Ever since Donald Trump began pushing for a wall at the southern U.S. border, Democrat leaders in the House and Senate have declared that there is no crisis there, and therefore no need for such a barrier.
Many of the Democratic candidates running for president have said so, too. "This emergency at the border is fake," Sen. Elizabeth Warren (D-MA) said. Sen. Kamala Harris (D-CA) said President Trump "created a fiction about a crisis at the border."
But that's not what a growing number of Democrats across the country think, at least not anymore.
A new Washington Post-ABC News poll finds nearly a quarter of Democrats (24%) say there is a "crisis" at the U.S.-Mexico border. That number has soared 17 percentage points since the last poll in January.
Independents, too, are rethinking the situation. Now, nearly a third (30%) think there's a crisis, up 9 points since the last poll. Overall, 35% of Americans think there's a "crisis," up 11 points since January.
"The shifting views have altered the political calculus for Democrats, including the 20 candidates already in the race for the party’s presidential nomination, who have sought to challenge Trump’s hard-line rhetoric on immigration," the Post writes. "Having once accused the president of falsely fanning public fears over a nonexistent crisis, Democrats have shifted to emphasizing the humanitarian challenges at the border, while still accusing Trump of demonizing immigrants and pursuing policies that have exacerbated the problems."
Huh. So there really is a crisis at the border, despite what Democrats and the mainstream media have been saying for months.
Trump has been pushing the border barrier since he entered the 2016 race, and he's ramping up to do so again throughout the 2020 election. Earlier this month, Donald J. Trump For President, Inc., released a video, just before Trump boarded a plane to fly to the U.S.-Mexico border to view construction of a portion of a new barrier there.
"The video features 2020 Democrats flippantly dismissing the situation, as well as prominent Obama era experts and media figures admitting that there is indeed a crisis," the campaign explained. "The video closes with a call for Democrats in Congress to work with President Trump to address the problem."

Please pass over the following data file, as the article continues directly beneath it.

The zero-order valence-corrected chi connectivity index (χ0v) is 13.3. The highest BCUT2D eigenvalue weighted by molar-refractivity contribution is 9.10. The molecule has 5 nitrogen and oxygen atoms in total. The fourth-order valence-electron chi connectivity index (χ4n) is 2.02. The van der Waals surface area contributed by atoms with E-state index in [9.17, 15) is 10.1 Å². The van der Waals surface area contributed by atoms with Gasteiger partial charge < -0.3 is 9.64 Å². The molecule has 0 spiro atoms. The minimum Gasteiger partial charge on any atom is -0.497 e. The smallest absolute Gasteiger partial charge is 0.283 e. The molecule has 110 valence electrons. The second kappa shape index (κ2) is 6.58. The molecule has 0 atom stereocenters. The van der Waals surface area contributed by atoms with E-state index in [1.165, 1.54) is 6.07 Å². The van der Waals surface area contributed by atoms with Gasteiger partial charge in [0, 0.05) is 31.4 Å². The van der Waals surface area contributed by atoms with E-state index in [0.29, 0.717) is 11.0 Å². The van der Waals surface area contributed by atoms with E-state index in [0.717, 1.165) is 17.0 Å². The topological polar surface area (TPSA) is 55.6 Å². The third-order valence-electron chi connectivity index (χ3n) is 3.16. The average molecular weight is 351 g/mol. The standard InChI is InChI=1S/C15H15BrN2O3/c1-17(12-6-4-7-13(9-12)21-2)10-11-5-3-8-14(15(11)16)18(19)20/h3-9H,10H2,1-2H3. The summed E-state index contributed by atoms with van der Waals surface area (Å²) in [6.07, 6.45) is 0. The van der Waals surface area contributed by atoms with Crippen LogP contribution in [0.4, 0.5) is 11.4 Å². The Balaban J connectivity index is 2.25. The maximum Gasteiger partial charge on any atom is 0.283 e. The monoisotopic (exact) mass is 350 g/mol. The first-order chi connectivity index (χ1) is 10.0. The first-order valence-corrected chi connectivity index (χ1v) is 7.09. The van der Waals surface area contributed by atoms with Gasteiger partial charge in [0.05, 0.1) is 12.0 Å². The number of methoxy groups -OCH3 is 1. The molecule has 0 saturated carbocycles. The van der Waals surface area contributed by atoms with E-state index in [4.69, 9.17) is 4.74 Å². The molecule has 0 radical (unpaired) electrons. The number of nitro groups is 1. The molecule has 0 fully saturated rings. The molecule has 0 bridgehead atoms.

"Democrats refuse to admit there is a crisis along our southern border and are even actively campaigning on an open borders platform," Trump campaign National Press Secretary Kayleigh McEnany said in an email. "President Trump has been an unmistakable leader on the issue of illegal immigration since before he took office and will not rest until our border is secured."
The problem at the border has only been getting worse. Rio Grande Valley Sector Chief Patrol Agent Rodolfo Karisch told a Senate Homeland Security Committee hearing this month that border agents have captured people trying to enter the U.S. illegally from more than 50 different countries, including Turkey, China, Bangladesh, Egypt and Romania. Customs and Border Protection agents apprehended more than 76,000 illegal aliens crossing the U.S. border in February alone, and estimates say that number will top 100,000 in March.
Trump on Monday called for an overhaul of the asylum system, proposing a new fee to process applicants and raising "the capacity to rapidly adjudicate applicants' claims while also barring them from working in the U.S. in the meantime," Fox News reported.
In a presidential memorandum, Trump specifically told Attorney General William Barr and acting Homeland Security Secretary Kevin McAleenan that the move was necessary to address a "crisis" at the border. In an article published earlier this month, The New York Times acknowledged that the humanitarian crisis of illegal immigration has hit a "breaking point."
Arrests along the southern border have skyrocketed in recent months, with border agents making more than 100,000 arrests or denials of entry in March, a 12-year high. Immigration courts that process asylum claims currently have a backlog of more than 800,000 cases, and asylum applicants are increasingly staying in the U.S. even after their claims for asylum have been denied.
“That emergency continues to grow increasingly severe,” Trump's memo read. “The extensive resources required to process and care for these individuals pulls U.S. Customs and Border Protection personnel away from securing our Nation’s borders.”